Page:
Wednesday, November 14, 2007

The business of pastoring

Some examples of what a pastor does:

Last night, I was on the move. The other priest had Mass last night with the Sisters of Charity, at their convent; afterward, they always fix dinner for all the priests, so I stopped over at 6.

After a nice dinner and conversation, we all had meetings to attend. I stopped over at the Mission Commission, briefly, to say hello; then stopped in at a girls' basketball game. Those were at the north parish. Then to the south parish, for a PTO meeting, where I thanked all involved for helping with promoting SCRIP. Then to a maintenance meeting; finally to the Knights of Saint John.

This morning I got to stay home and work on my homily. It is fortuitous that I actually did, because I had some other parish business intrude. I should back up and explain we have a property for sale, the house I used to live in, at the south parish, but which is no longer needed since I now live in the rectory at the north parish. This house, I should explain, is apart from the traditional rectory at the south parish, which is used for offices. So it really is no use to us, now that its not a residence for the pastor. I should also explain that no one in the parish wants to keep it; selling it is hugely popular.

Well, anyway, yesterday afternoon, we received an offer, and so I had to fire off some emails to Pastoral Council, Finance Council and to the Archdiocese, advising all concerned. I expected to get some calls this morning, but not too many, so I did get my Sunday homily finished.

Into the office around 1 pm, at which time I found replies from many I had written; including from the finance guy for the Archdiocese--turns out I need to jump through a few more hoops on this. So I had to scramble to make that happen, and get people to pray (including you, dear reader!) that red tape won't mess up a deal on this property.

Meanwhile, I needed to spend some time with several staff members, and I had some phone calls. Oh, and guess who opens the mail? I do. Reason? I examine all bills and financial statements first, that serves as an accountability control, and it reassures all concerned.

Oh, and along the way, I was googling some recipes for a dinner I'm hosting Friday, for some parishioners who helped with an important project.

Well, it's almost 5 pm, time to go hear confessions and offer Mass. Later tonight I have my Bible study, then...I get to go home early, around 8 pm!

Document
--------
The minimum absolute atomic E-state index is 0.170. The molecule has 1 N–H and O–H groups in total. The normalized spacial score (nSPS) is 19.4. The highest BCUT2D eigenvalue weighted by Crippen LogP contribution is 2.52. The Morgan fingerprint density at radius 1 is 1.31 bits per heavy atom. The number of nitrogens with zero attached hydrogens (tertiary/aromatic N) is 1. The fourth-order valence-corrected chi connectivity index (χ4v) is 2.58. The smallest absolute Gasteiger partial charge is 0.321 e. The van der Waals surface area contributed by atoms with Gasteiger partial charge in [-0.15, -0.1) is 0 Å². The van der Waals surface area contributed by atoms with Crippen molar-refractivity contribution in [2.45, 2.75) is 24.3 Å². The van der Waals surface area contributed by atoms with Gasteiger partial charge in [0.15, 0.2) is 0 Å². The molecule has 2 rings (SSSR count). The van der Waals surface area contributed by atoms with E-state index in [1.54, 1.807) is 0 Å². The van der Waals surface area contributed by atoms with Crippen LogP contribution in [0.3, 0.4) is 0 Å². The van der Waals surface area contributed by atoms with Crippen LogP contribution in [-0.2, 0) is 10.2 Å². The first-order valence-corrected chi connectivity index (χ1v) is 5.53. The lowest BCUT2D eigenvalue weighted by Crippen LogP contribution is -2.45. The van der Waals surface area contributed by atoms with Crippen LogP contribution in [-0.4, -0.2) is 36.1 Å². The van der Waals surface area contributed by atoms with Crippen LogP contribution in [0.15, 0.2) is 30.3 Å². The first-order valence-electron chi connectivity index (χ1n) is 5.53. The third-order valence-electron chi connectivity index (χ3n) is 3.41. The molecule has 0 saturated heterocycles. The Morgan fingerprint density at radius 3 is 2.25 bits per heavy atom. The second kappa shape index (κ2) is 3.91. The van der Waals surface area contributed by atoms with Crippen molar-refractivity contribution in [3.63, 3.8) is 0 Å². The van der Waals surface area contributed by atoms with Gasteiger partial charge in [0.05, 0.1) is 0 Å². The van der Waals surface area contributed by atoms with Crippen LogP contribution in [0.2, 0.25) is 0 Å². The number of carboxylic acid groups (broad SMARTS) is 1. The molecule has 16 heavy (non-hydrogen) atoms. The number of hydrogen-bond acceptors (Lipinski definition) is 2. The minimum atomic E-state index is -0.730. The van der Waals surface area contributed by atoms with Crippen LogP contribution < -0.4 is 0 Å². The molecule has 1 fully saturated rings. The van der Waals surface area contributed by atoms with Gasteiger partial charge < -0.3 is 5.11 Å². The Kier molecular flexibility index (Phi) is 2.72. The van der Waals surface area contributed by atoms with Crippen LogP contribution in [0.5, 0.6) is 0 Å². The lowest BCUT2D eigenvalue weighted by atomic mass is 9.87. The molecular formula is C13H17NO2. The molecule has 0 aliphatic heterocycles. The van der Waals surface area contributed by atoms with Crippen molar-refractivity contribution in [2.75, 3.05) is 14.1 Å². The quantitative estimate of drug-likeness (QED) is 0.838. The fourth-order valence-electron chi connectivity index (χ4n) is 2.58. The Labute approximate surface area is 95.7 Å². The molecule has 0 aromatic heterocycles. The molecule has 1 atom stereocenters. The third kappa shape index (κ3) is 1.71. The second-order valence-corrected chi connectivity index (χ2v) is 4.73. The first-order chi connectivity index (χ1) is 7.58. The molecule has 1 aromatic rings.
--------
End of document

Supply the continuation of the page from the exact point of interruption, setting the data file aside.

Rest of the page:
ignorant redneck said...

These posts of yours, about what you do, so make me want to be a priest!

Unfortunatly, I don't have a vocation.

But man, I bet some young guys read this, and see if they couldn't put themselves in this position, and begine to think on it.

A Simple Sinner said...

IR - everyone has a vocation... yours just might not be to the priesthood...

Tom in Vegas said...

My goodness, you actually did ALL this in ONE day!! I have nothing to complain about.

Well...maybe a few things:0)

BTW, I went through discernment a few years ago under the direction of Father Tony, the vocations director for the Diocese of Las Vegas. And looking back on that experience, I can define a vocation as something you are on the inside that matches with what you do on the outside.


mrsdarwin said...

You priests are busy men, and I take my hat off to you. Posts like this remind me how necessary our nightly prayer for our priests is.

Rich Leonardi said...

And during all that, he managed to give yours truly some wonderful counsel about a thorny problem.

Anonymous said...

Sounds like a busy day! With 10 kids & lots of schedules we tend to go to bed early...exhaustion for all us Catholics..Priests & parents..but i'm sure we wouldn't have it any other way..God bless..

Anonymous said...

Married priests ... right. Someone said a long time ago, "Those that want to be the greatest must be the least and the servant of all." You are an amazing servant to your parishes! May God bless you and keep you - thank you.

Brad said...

Thanks for the post, Father. I've been reading your blog for awhile, and and have been discerning the priesthood for a long time. I really appreciate these looks into the daily life of a parish priest. I like the frank, matter-of-fact way you describe things and I think it's actually very inspiring to see the different ways you minister to people. Thanks for the gift of your priesthood!